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  • Legal Memorandum posted January 25, 2013 by John C. Eastman The Constitutionality of Traditional Marriage

    On December 7, 2012, the Supreme Court of the United States announced that it would hear two cases challenging laws that define the institution of marriage as it has traditionally been understood: as a union between one man and one woman. In United States v. Windsor,[1] the Court will review the decision by the U.S. Court of Appeals for the Second Circuit holding that…

  • Report posted January 13, 2011 by John C. Eastman Enough Is Enough: Why General Welfare Limits Spending

    Perhaps no other clause in the Constitution generated as much debate among the Founders as the “Spending Clause”—the first of the 18 powers granted to Congress under Article I, Section 8. Alexander Hamilton and James Madison, the principal authors of The Federalist, famously disagreed about the meaning of “general Welfare” and the limits to Congress’s spending power. For…

  • Legal Memorandum posted March 30, 2006 by John C. Eastman From Feudalism to Consent : Rethinking Birthright Citizenship

    It is today routinely believed that under the Citi­zenship Clause of the Fourteenth Amendment, mere birth on U.S. soil is sufficient to obtain U.S. citizen­ship. However strong this commonly believed inter­pretation might appear, it is incompatible not only with the text of the Citizenship Clause (particularly as informed by the debate surrounding its adoption), but…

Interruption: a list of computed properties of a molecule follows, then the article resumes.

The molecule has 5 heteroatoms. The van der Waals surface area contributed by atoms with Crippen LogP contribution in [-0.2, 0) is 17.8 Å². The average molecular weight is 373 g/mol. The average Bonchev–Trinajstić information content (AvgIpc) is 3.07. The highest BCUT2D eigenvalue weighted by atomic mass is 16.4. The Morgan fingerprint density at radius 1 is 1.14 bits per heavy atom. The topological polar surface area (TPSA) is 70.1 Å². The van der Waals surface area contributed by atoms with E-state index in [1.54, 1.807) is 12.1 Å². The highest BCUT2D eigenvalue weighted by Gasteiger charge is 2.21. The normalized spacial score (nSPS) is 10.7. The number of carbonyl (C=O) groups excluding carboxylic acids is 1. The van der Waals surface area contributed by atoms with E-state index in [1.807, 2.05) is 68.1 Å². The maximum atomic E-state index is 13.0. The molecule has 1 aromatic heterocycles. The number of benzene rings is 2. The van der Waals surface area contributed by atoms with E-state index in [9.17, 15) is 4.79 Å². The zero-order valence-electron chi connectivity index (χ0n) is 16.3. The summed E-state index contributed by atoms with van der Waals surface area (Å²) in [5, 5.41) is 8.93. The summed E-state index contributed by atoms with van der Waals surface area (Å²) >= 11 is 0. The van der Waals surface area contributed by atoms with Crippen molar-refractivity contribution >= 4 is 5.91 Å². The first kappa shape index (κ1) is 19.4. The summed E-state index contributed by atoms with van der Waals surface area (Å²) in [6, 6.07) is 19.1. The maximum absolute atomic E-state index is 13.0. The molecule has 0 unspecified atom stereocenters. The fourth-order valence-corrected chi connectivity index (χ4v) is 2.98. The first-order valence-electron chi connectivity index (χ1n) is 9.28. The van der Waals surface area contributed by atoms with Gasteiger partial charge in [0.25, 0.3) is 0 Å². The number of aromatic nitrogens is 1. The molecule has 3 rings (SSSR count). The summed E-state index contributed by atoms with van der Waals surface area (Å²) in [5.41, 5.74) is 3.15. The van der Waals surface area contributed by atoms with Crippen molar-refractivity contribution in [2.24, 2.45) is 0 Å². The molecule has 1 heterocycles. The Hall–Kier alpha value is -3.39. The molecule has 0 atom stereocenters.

• Commentary posted August 10, 2001 by Edwin Meese III, John C. Eastman The Death Throes of Preference

    President Bush's Justice Department is today expected to file a highly anticipated brief in Adarand Constructors, Inc. vs. Mineta, a case challenging racial preferences in government contracting programs that is on its third trip to the United States Supreme Court. In 1995 the Supreme Court sent Adarand back to the Court of Appeals, holding that government-sponsored…

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